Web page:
There was no armed insurrection, no physical misbehavior, no takeover of buildings and radio stations. None of that banana republic or third world activity we often hear about. It was nothing more than a bunch of petulant, greedy, self-serving politicians — redundant, I know — and a behind-the-scenes billionaire twisting procedures around for their own benefit.

Just two examples of mis-use and corruption of our language in a universe of such things.

• State of ignorance


The Empire State? Hah!

New York is, at best, in a state of disarray. And, that’s on a good day, which we don’t have very often.

The latest calumny is the State Senate, where a couple of sleazeballs got elected by a constituency as unaware or unintelligent as has ever been seen. They’re in the do-little governing body despite one of them being indicted for slashing his girlfriend’s face with a bottle and the other one — who probably doesn’t even live in the district he represents — adamantly refusing to pay $60,000 in fines he owns the New York City Campaign Finance Board. He already was shone up for what he is by getting caught trying to steer a bunch of taxpayer dollars — several hundred thousand of them — to a company he operates and would use that money to pay him.

Meet Hiram “Slasher” Monserrate (left above) and Pedro “Deadbeat” Espada Jr.

The two Democrats cooked up a plot with the minority Republicans in the Senate — and the backing of billionaire, failed gubernatorial candidate Tom Golisano — to throw their votes to the GOP side, thus returning the Republicans to their long-held majority by a 32-30 vote count. If everyone keeps his word. Given the record of many of our utterly useless state legislators, expecting everyone to stay true to a pledge is laughable.

A judge who the Dems asked to overturn the Senate deal recommended that instead of one branch of government telling a co-equal branch what to do the two sides spend the weekend working out their internecine squabble. Slasher and The Deadbeat promptly swung into action — by heading for plush seats at Yankee Stadium to watch the Yankees vs. the Mets while the chaos they helped create was left behind them.

Interesting that Espada doesn’t pay the money he owes, but he can afford to treat he and his buddy to cushioned reserved seats in the Legends Suite section of the new stadium, which offers in-seat wait service, concierge and exclusive access to a restaurant with an all-inclusive buffet, top-shelf liquor and private restrooms. Face value of each ticket is $650.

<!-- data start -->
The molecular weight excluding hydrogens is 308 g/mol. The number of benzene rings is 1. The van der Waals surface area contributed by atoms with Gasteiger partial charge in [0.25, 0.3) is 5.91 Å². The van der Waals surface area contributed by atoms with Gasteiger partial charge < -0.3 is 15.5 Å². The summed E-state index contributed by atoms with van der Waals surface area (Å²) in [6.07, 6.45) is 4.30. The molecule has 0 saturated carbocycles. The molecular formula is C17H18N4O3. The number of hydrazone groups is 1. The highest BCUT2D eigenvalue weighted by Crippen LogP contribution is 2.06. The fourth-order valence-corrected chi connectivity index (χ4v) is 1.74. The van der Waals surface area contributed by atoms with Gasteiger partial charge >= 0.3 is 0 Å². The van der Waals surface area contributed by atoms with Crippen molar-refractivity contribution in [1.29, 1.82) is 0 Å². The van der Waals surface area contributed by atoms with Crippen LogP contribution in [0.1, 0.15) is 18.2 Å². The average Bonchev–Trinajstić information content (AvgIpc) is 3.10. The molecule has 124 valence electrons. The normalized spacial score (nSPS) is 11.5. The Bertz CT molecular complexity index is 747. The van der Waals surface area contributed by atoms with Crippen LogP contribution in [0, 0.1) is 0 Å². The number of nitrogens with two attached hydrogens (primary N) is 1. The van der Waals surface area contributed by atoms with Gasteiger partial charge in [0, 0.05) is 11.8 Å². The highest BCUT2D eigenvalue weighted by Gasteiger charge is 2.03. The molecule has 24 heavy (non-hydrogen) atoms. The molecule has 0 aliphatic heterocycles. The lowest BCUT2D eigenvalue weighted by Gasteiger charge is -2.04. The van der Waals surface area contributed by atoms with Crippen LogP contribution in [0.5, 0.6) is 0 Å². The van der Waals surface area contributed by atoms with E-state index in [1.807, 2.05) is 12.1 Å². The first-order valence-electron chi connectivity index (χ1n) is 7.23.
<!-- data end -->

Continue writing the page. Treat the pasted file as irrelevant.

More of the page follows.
Espada says he was lucky enough to come across tickets for $150 each. He didn’t say how he got 77% off, if he was even telling the truth. Legislators are not supposed to accept gifts, discounts and the like. But then, we’re talking about a guy who has shown he doesn’t give a damn about rules or public opinion.

I’m not sure what Golisano was doing over the weekend while the pot he stirred by using his money and influence to manipulate an elected government boiled and bubbled. Or what Dean Skelos, the Long Island GOP incompetent who succeeded the arrogant Joe Bruno as Senate Majority Leader then dropped to Minority Leader after the last election, was doing. But they’re smaller fish in this stew of avarice, sloth and stupidity even if their names are better known around the state.

There is a rather simple solution to the embarassing mess that has made New York State’s government a national laughingstock. It will come at the next election, or the next several elections. Vote out virtually everyone now in office, and their staffs along with them. You know, those unelected and anonymous people who stroke their bosses’ egos and stoke the fires of plots and ploys.

Forget the bullshit campaign rhetoric the incumbents will toss around about the need for experienced people at the wheel. Given the ride they’ve taken us on, it would be refreshing to let some amateurs navigate. Their road map could be reading the state Constitution and the various laws and rules by which the state is supposed to be governed, and ignoring what the current incumbents have done.

It could not possibly work worse than what we have today.

• Paper Wait, Part 4


Have I mentioned recently my experience with the U.S. Census Bureau?

[If you’ve missed the saga, read Paper Wait, Paper Wait 2 and Paper Wait 3. I’ll hang on ’til you get back.]

Well, I dutifully mailed out the completed American Community Survey form, which I have been told I must do under penalty of law, about 10 days ago. So, I was surprised when I got a phone call the other day from someone representing herself as being with said Bureau.

She asked me some identification questions — address, phone number, etc., which was interesting considering that the Bureau had mailed me all paperwork I’ve been discussing, and she had, after all, reached me by phone. After satisfying her curiosity that I was indeed at that moment in the abode she was curious about, she launched into a prepared spiel about the American Community Survey and its legendary special qualities.

After several attempts, I was able to insert a verbal wedge and get her to stop blathering on.

“I mailed out the completed survey about 10 days ago,” I informed her.

“Oh, well, it’s not marked down that we’ve received it,” she replied.

I felt like saying, “Well, I did,” but I decided to simply wait, silently.

“Maybe it’s still working its way through our intake system,” she offered.

I remained mute.

“Well, I’ll just mark it down that it’s in the system and we’ll wait. We might have to call you again if there’s anything we can’t read on any of the answers.”

I couldn’t maintain silence.

“Virtually all the questions were multiple choice, so all I had to do was make a check mark in the appropriate box. Do you think that would be hard to read?,” I noted.

“I’m not sure,” she said. “I’m not involved in that part of the survey.”

Oh, how I wish I wasn’t either.